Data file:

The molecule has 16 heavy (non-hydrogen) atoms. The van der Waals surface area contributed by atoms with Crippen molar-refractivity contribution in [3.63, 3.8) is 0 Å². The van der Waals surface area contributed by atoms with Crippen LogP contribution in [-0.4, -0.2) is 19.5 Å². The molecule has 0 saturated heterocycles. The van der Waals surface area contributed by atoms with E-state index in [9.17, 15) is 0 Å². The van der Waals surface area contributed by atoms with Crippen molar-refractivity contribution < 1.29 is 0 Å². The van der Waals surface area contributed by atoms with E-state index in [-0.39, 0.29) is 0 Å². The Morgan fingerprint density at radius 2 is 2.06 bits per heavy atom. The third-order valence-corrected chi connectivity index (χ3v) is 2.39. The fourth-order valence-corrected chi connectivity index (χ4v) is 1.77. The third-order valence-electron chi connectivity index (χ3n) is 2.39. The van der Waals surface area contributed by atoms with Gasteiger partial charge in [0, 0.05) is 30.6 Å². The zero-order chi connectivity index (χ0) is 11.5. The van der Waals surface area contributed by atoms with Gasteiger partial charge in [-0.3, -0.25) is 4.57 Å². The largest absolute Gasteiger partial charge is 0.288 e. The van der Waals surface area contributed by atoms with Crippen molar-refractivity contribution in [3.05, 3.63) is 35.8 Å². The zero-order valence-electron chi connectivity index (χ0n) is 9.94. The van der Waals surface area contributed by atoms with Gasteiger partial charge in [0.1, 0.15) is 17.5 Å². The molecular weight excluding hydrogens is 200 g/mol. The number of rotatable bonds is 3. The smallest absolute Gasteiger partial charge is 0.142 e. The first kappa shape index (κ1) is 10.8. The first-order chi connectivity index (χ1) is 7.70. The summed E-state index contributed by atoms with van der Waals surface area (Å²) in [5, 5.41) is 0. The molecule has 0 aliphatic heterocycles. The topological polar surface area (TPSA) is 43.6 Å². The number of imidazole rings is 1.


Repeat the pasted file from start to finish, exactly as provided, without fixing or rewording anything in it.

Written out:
The molecule has 16 heavy (non-hydrogen) atoms. The van der Waals surface area contributed by atoms with Crippen molar-refractivity contribution in [3.63, 3.8) is 0 Å². The van der Waals surface area contributed by atoms with Crippen LogP contribution in [-0.4, -0.2) is 19.5 Å². The molecule has 0 saturated heterocycles. The van der Waals surface area contributed by atoms with E-state index in [9.17, 15) is 0 Å². The van der Waals surface area contributed by atoms with Crippen molar-refractivity contribution < 1.29 is 0 Å². The van der Waals surface area contributed by atoms with E-state index in [-0.39, 0.29) is 0 Å². The Morgan fingerprint density at radius 2 is 2.06 bits per heavy atom. The third-order valence-corrected chi connectivity index (χ3v) is 2.39. The fourth-order valence-corrected chi connectivity index (χ4v) is 1.77. The third-order valence-electron chi connectivity index (χ3n) is 2.39. The van der Waals surface area contributed by atoms with Gasteiger partial charge in [0, 0.05) is 30.6 Å². The zero-order chi connectivity index (χ0) is 11.5. The van der Waals surface area contributed by atoms with Gasteiger partial charge in [-0.3, -0.25) is 4.57 Å². The largest absolute Gasteiger partial charge is 0.288 e. The van der Waals surface area contributed by atoms with Crippen molar-refractivity contribution in [3.05, 3.63) is 35.8 Å². The zero-order valence-electron chi connectivity index (χ0n) is 9.94. The van der Waals surface area contributed by atoms with Gasteiger partial charge in [0.1, 0.15) is 17.5 Å². The molecular weight excluding hydrogens is 200 g/mol. The number of rotatable bonds is 3. The smallest absolute Gasteiger partial charge is 0.142 e. The first kappa shape index (κ1) is 10.8. The first-order chi connectivity index (χ1) is 7.70. The summed E-state index contributed by atoms with van der Waals surface area (Å²) in [5, 5.41) is 0. The molecule has 0 aliphatic heterocycles. The topological polar surface area (TPSA) is 43.6 Å². The number of imidazole rings is 1.